5

I have some trouble with allocate array of arrays in CUDA.

void ** data;
cudaMalloc(&data, sizeof(void**)*N); // allocates without problems
for(int i = 0; i < N; i++) {
    cudaMalloc(data + i, getSize(i) * sizeof(void*)); // seg fault is thrown
}

What did I wrong?

  • The main point of that is that the all of these arrays has different size. – user216179 Dec 2 '09 at 20:30
11

You have to allocate the pointers to a host memory, then allocate device memory for each array and store it's pointer in the host memory. Then allocate the memory for storing the pointers into the device and then copy the host memory to the device memory. One example is worth 1000 words:

__global__ void multi_array_kernel( int N, void** arrays ){
    // stuff
}


int main(){

    const int N_ARRAYS = 20;
    void *h_array = malloc(sizeof(void*) * N_ARRAYS);
    for(int i = 0; i < N_ARRAYS; i++){
        cudaMalloc(&h_array[i], i * sizeof(void*));
        //TODO: check error
    }
    void *d_array = cudaMalloc(sizeof(void*) * N_ARRAYS);

    // Copy to device Memory
    cudaMemcpy(d_array, h_array, sizeof(void*) * N_ARRAYS, cudaMemcpyHostToDevice);

    multi_array_kernel<1,1>(N_ARRAYS, d_array);
    cudaThreadSynchronize();

    for(int i = 0; i < N_ARRAYS; i++){
        cudaFree(h_array[i]); //host not device memory
        //TODO: check error
    }
    cudaFree(d_array);
    free(h_array);
}
  • fabrizioM, can you explain how to work on each array once its copied over to device? i am doing something wrong when i try to access each array. – braviato Apr 29 '12 at 14:26
  • 1
    @braviato post a new question to SO – fabrizioM Apr 29 '12 at 17:46
  • 1
    I guess you mean N_ARRAYS instead of N in your main function – kon psych Dec 3 '12 at 13:37
4

I don't believe this is supported. cudaMalloc() allocates device memory, but stores the address in a variable on the host. In your for-loop, you are passing it addresses in device memory.

Depending on what you're trying to accomplish, you may want to allocate data with normal host malloc() before calling the for-loop as you currently have it. Or allocate a single big block of device memory and compute offsets into it manually.

Look at Sections 2.4, 3.2.1 and B.2.5 (bottom) of the CUDA Programming Guide for more discussion of this. Specifically, on the bottom of page 108:

The address obtained by taking the address of a __device__, __shared__ or __constant__ variable can only be used in device code.

  • 1
    This is correct. The pointer allocated by cudaMalloc must reside in host memory and you are trying to store these pointers in device memory. Instead you should create an array of pointers on the host and then copy it to the device at the end, or just compute offsets as Gabriel suggests. – Tom Dec 4 '09 at 10:42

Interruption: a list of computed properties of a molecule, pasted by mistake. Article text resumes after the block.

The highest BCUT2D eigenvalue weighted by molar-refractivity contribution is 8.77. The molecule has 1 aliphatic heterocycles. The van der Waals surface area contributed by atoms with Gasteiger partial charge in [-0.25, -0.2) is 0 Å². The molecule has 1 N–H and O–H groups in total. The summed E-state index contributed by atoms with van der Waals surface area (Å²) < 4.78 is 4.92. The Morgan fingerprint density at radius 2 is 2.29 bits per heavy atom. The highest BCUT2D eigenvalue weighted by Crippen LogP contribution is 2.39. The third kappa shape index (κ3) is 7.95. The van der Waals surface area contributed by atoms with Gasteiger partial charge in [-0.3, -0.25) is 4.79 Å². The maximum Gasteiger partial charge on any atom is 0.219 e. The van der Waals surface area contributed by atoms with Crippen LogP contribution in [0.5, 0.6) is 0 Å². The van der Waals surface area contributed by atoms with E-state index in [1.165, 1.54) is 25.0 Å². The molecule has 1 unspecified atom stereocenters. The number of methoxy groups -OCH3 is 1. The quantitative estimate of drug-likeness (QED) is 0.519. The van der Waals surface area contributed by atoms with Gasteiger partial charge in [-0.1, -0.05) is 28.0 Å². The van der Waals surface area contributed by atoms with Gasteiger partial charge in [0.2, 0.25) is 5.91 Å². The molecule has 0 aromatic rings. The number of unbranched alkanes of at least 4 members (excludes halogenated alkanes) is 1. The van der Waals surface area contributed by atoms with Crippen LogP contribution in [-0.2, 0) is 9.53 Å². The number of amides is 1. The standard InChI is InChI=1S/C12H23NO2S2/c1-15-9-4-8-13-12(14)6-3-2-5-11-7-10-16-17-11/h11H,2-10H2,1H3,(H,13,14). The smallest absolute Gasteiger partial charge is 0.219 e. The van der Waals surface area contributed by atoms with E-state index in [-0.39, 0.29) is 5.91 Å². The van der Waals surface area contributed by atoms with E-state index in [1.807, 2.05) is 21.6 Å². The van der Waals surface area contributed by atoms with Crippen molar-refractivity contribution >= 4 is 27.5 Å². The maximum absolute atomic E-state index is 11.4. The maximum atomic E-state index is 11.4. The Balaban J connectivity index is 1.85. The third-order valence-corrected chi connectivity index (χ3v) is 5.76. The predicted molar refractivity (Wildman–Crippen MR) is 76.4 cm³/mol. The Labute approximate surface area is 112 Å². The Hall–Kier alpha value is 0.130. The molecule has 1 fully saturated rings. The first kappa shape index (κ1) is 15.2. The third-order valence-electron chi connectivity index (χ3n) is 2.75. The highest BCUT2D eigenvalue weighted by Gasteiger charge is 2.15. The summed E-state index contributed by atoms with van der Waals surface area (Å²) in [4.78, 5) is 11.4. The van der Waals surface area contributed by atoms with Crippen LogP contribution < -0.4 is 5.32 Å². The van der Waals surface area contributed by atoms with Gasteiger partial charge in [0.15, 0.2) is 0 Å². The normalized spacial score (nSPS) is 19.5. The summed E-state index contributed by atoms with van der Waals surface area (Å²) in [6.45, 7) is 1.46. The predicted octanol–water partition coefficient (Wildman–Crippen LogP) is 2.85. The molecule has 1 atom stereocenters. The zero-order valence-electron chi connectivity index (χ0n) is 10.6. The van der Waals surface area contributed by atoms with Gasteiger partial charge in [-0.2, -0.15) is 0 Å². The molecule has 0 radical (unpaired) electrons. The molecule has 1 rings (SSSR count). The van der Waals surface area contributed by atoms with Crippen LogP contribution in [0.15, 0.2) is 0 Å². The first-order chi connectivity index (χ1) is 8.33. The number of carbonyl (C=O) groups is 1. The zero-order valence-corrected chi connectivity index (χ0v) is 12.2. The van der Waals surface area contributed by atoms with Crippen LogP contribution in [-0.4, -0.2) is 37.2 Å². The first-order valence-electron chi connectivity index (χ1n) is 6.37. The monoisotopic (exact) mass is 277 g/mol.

2

I think in the first loop it should be &h_array[i] not &d_array[i].

1

you cannot use

cudaMalloc(&h_array[i], i * sizeof(void*));

for array declared as void *

use defined data type

CUdeviceptr *h_array = malloc(sizeof(CUdeviceptr *) * N);

or

int *h_array = malloc(sizeof(int *) * N);

and cast it to void *

cudaMalloc((void *)&h_array[i], i * sizeof(void*));
1

Similar thread in nvidia forums - http://forums.nvidia.com/index.php?showtopic=69403&st=20

1

I had the same Problem and managed to solve it.

FabrizioM's answer was a good point to start for me and helped me a lot. But nevertheless i encountered some problems when i tried to transfer the code to my project. Using the additional comments and posts i was able to write a working example (VS2012, CUDA7.5). Thus i will post my code as additional answer and as point to start for others.

To understand the naming: I'm using a vector of OpenCV cv::Mat as input which are captured from multiple cameras and i am processing these images in the Kernel.

     void TransferCameraImageToCuda(const std::vector<cv::Mat*>* Images)
{

     int NumberCams     = Images->size();
     int imageSize      = Images->at(0)->cols*Images->at(0)->rows;

     CUdeviceptr*           CamArraysAdressOnDevice_H;
     CUdeviceptr*           CamArraysAdressOnDevice_D;


         //allocate memory on host to store the device-address of each array
         CamArraysAdressOnDevice_H = new CUdeviceptr[NumberCams];

         // allocate memory on the device and store the arrays on the device 
         for (int i = 0; i < NumberCams; i++){
             cudaMalloc((void**)&(CamArraysAdressOnDevice_H[i]), imageSize * sizeof(unsigned short));
             cudaMemcpy((void*)CamArraysAdressOnDevice_H[i], Images->at(i)->data, imageSize * sizeof(unsigned short), cudaMemcpyHostToDevice);
         }

         // allocate memory on the device to store the device-adresses of the arrays
         cudaMalloc((void**)&CamArraysAdressOnDevice_D, sizeof(CUdeviceptr*)* NumberCams);

         // Copy the adress of each device array to the device
         cudaMemcpy(CamArraysAdressOnDevice_D, CamArraysAdressOnDevice_H, sizeof(CUdeviceptr*)* NumberCams, cudaMemcpyHostToDevice);




}

In the kernel launch I'm casting the device pointer to the data type pointer (unsigned short**)

DummyKernel<<<gridDim,blockDim>>>(NumberCams, (unsigned short**) CamArraysAdressOnDevice_D)

and the kernel definition is for example:

__global__ void DummyKernel(int NumberImages, unsigned short** CamImages)
{
    int someIndex = 3458;
    printf("Value Image 0 : %d \n", CamImages[0][someIndex]);
    printf("Value Image 1 : %d \n", CamImages[1][someIndex]);
    printf("Value Image 2 : %d \n", CamImages[2][someIndex]);
}

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